The cover of the magazine’s Person of the Year edition as “The Silence Breakers,” those who have shared their stories about sexual assault and harassment. The magazine’s cover features Ashley Judd, Taylor Swift, Susan Fowler and others who say they have been harassed.
In October, Hollywood actress Judd went public about how Harvey Weinstein sexually harassed her. In one situation in 1997, she said Weinstein invited her to a hotel room, greeted her wearing a bathrobe and asked if he could give her a massage. Her claims helped set off an avalanche of sexual harassment allegations.
The former Uber engineer took a big risk last February when she went public with her story of mistreatment at ride-hailing company Uber. In a blog post, Fowler said she showed screenshots of chat messages in which her direct supervisor “was trying to get me to have sex with him” to human resources. The response to her post shifted the balance of power in male-dominated Silicon Valley.
Swift came forward about a 2013 encounter, saying a Denver DJ groped her during a meet-and-greet. During a legal battle between the DJ David Mueller and Swift, Swift’s former security guard Greg Dent, who was present during the encounter said Mueller’s “hand went under her skirt.” In August, a judge threw out the lawsuit filed against Swift by Mueller.
A lobbyist for Visa, Iwu said she was groped in front of colleagues. She organised an open letter signed by 147 women to call out sexual harassment in California’s state politics. The letter launched an unprecedented state-senate investigation.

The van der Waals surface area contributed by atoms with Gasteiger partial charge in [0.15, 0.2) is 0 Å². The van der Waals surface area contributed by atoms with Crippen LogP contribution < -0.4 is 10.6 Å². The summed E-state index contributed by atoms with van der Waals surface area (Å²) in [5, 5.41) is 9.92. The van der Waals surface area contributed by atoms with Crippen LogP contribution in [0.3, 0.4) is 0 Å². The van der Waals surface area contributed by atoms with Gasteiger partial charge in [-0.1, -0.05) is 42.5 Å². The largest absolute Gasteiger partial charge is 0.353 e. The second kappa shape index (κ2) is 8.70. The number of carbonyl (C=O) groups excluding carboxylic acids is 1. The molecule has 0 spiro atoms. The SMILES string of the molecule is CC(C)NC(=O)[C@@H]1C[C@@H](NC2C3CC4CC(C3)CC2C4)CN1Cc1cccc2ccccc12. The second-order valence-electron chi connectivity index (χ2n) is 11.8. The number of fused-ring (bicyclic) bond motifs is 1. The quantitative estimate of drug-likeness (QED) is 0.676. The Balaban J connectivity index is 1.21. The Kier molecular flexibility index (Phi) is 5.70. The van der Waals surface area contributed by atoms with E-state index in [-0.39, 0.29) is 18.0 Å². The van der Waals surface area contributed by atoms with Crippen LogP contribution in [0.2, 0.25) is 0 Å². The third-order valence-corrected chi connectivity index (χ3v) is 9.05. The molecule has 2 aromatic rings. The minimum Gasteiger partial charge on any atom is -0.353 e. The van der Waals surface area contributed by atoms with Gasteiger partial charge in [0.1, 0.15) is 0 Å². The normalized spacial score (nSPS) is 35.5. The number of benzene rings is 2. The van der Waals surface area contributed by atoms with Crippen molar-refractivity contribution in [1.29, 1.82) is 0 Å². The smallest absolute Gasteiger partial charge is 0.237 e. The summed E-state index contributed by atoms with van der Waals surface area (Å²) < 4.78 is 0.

On the lower right-hand corner of the cover, there’s simply an arm, cropped at the shoulder. It belongs to an anonymous young hospital worker from Texas — a sexual harassment victim who fears that disclosing her identity would have a negative impact on her family. She is faceless on the cover and remains nameless inside Time’s red borders, but her appearance is an act of solidarity, representing all those who are not yet able to come forward and reveal their identities.
Pascaul, a strawberry picker, spoke out in a march in Los Angeles against being stalked and harassed, in order to give voice to her fellow agricultural workers. Her name was changed to protect her children and herself from potential harm.
In October, Judd went public about how Harvey Weinstein sexually harassed her. In one situation in 1997, she said Weinstein invited her to a hotel room, greeted her wearing a bathrobe and asked if he could give her a massage or if she would watch him shower. Her claims against the Hollywood mogul helped set off an avalanche of sexual harassment allegations.